As you can no doubt guess from the title, this is the third post on my series about logical fallacies. (You can find the first two posts here and here.) Logical fallacies are important for testers to learn about because it can help keep them from making mistakes in judgment that will impact their testing speed and accuracy. This is especially true in our third fallacy: the Appeal to Authority.
The Appeal to Authority fallacy happens when someone makes the argument that because an expert said so, something must be true. While many times experts are correct in their assessments, there are also times when they are wrong. They could be blinded by their own cognitive bias, they could have a motivation for not telling the truth, or what they say might be correct in some situations but not in others.
Furthermore, sometimes an “authority” isn’t an authority in the area where they are making a pronouncement. A perfect example of this is when a famous actor, singer, or sports figure weighs in on a political situation. Being a great actress doesn’t make someone an expert in fiscal policy, or a good judge of character in a presidential race.
How is the Appeal to Authority used in testing situations? There are two main ways. One is when a tester adopts a testing framework or tool because a testing expert recommends it. To be clear, there’s absolutely nothing wrong with this! But there are times when the framework or tool might not be right for that particular situation. It’s important for testers to take stock of their testing needs, look at the pros and cons of the tool or framework, and then make an informed decision, rather than blindly following an expert.
A second, more problematic, situation occurs when a company decides to hire a testing consultant rather than listening to their own employees. Testing consultants can provide valuable guidance, but they should not be used as a replacement for listening to the company’s own testers. Let’s use our hypothetical company, Cute Kitten Photos, to examine what can happen in this scenario.
Susie is the lead tester for Cute Kitten Photos. She wants to set up test automation for the mobile app, so she does her research and determines that Tool Y will be the best tool for creating reliable mobile test automation for the company. When she presents this data to her manager, Dharmesh, however, he is unconvinced. Dharmesh thinks that Tool Y is much too expensive, and that there must be a better, cheaper way. He hires a consultant named Bob to take a look at the mobile app and make his own recommendations. Bob takes several weeks to examine the app and then submits his report: Tool Y will be the best strategy for reliable test automation for Cute Kitten Photos! Then he submits his bill for $50,000.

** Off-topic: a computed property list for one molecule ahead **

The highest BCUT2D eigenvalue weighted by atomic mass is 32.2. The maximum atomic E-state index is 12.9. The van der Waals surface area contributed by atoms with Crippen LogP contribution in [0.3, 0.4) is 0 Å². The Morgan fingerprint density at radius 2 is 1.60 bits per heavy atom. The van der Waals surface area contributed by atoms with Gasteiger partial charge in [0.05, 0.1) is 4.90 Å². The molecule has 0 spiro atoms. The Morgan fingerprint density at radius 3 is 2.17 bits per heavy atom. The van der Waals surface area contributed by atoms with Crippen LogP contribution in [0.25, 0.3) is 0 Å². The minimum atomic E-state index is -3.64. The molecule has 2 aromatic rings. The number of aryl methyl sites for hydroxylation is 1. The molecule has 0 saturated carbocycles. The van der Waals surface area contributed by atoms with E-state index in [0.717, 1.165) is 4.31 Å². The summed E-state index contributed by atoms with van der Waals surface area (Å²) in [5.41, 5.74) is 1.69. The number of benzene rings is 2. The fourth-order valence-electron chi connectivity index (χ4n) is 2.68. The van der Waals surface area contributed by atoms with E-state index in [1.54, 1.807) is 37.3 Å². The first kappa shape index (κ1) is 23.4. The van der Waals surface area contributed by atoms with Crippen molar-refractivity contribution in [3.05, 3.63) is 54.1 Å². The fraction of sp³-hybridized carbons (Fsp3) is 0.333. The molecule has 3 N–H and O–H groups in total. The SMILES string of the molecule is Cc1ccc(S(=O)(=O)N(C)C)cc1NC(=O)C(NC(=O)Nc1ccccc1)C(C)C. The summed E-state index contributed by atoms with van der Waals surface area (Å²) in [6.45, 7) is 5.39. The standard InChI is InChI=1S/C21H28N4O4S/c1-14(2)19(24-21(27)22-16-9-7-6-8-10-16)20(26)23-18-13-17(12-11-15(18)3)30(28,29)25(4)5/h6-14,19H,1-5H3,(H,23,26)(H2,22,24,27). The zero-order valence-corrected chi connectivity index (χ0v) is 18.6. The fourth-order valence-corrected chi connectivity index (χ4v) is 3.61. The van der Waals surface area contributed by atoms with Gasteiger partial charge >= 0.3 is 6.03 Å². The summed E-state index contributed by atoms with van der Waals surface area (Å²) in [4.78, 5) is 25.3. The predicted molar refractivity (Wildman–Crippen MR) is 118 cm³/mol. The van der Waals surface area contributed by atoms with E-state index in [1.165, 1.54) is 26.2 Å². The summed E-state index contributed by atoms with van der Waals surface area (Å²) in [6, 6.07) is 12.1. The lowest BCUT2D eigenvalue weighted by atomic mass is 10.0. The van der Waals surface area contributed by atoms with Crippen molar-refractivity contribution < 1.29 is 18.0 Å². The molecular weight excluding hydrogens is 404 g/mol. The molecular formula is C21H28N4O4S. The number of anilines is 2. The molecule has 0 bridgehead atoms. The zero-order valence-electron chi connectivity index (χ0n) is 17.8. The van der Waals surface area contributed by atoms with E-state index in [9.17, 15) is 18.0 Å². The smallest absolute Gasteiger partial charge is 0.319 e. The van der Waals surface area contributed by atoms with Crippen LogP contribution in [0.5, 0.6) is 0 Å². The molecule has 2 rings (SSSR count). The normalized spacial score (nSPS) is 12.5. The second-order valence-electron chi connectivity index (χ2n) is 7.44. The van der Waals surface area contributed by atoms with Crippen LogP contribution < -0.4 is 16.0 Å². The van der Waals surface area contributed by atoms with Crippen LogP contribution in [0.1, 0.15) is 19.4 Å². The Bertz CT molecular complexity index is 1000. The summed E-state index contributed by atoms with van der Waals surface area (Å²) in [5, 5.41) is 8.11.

Susie was correct in her original assessment, but Dharmesh didn’t listen because in his mind, she wasn’t an authority. How could Susie have made a more compelling case? In this case, Dharmesh was concerned about the expense of Tool Y, which made him willing to spend extra money for an expert. Susie could have asked for a few weeks to do a proof of concept with Tool Y. She could then have asked the sales representative at Tool Y to give her a trial account for those few weeks. Dharmesh would hopefully be convinced that spending 0 dollars on a proof of concept would be better than spending 50,000 dollars for a consultant. At the end of the trial period, Susie could demonstrate her success with the tool, showing Dharmesh that paying for Tool Y would be a good decision.
It’s important for all of us, testers and managers alike, to consider whether an authority should be followed, or even needed, when we are making decisions. Examining the evidence and using clear reasoning can keep us on the right path with our testing choices.